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Many of you will have heard of Six Sigma management. What you may not realize is that the etymology of the term Six Sigma is rooted in statistics.
Many of you will have heard of Six Sigma management. What you may not realize is that the etymology of the term Six Sigma is rooted in statistics. As you should have seen by now, statisticians use the Greek letter sigma (σ) to denote a standard deviation. So when these Six Sigma people start talking about "six sigma processes," what they mean is that they want to have processes where there are (at least) six standard deviations between the mean and what would be determined to be a failure. For example, you may be examining the output of a factory that makes airline grade aluminum. The average tensile strength of each piece is 65 ksi, and you view a particular output as a failure if the tensile strength is anything less than 64 ksi. If the standard deviation is less than .166, then the process is six sigma. The odds of a failure within a six sigma process are 3.4 in a million, which corresponds to the 99.9997% confidence level. When we are doing statistics, we usually use the 95% confidence level, which is roughly 2 sigmas.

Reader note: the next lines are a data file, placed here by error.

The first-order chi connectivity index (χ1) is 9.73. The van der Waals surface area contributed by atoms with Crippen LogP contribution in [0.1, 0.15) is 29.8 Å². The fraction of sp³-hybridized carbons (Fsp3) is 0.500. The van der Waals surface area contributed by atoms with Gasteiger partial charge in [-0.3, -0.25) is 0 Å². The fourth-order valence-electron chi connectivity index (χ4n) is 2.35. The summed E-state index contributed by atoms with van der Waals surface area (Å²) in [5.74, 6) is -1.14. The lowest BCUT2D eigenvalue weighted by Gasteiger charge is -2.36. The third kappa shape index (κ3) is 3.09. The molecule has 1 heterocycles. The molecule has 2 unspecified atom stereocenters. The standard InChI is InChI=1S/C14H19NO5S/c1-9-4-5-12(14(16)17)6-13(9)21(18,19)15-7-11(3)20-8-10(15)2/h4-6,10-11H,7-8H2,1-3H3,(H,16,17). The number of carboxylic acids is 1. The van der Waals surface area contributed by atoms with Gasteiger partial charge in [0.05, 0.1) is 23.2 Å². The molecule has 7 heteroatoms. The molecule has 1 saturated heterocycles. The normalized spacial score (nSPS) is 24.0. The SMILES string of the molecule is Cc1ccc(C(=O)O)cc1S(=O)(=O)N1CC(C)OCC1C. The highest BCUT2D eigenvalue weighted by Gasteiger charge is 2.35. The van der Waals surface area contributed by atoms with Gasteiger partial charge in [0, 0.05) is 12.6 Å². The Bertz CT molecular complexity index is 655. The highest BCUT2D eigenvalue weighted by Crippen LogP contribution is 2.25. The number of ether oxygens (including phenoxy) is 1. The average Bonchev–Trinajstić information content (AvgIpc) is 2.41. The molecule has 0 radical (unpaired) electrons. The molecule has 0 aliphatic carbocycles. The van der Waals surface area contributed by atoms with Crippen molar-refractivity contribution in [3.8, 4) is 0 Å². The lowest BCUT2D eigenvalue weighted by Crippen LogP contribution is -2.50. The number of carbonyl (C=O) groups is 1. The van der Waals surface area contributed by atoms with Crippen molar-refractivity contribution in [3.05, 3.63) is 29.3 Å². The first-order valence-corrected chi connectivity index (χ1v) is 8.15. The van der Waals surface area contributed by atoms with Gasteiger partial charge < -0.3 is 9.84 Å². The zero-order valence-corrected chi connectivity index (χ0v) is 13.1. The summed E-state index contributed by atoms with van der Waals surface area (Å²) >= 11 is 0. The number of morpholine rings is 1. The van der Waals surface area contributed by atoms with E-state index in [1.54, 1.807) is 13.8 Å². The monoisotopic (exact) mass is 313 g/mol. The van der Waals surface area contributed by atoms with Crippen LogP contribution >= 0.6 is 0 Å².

In the case of the tensile strength of airline grade aluminum, 6 sigmas is probably a good level to be at—catastrophic failure on an airplane could open you up to lawsuits worth billions of dollars. But there are some other processes that you probably don't need to be so certain about getting acceptable products from. Give some examples of random processes that are likely to be normally distributed, and say how many sigmas you think the process should be at.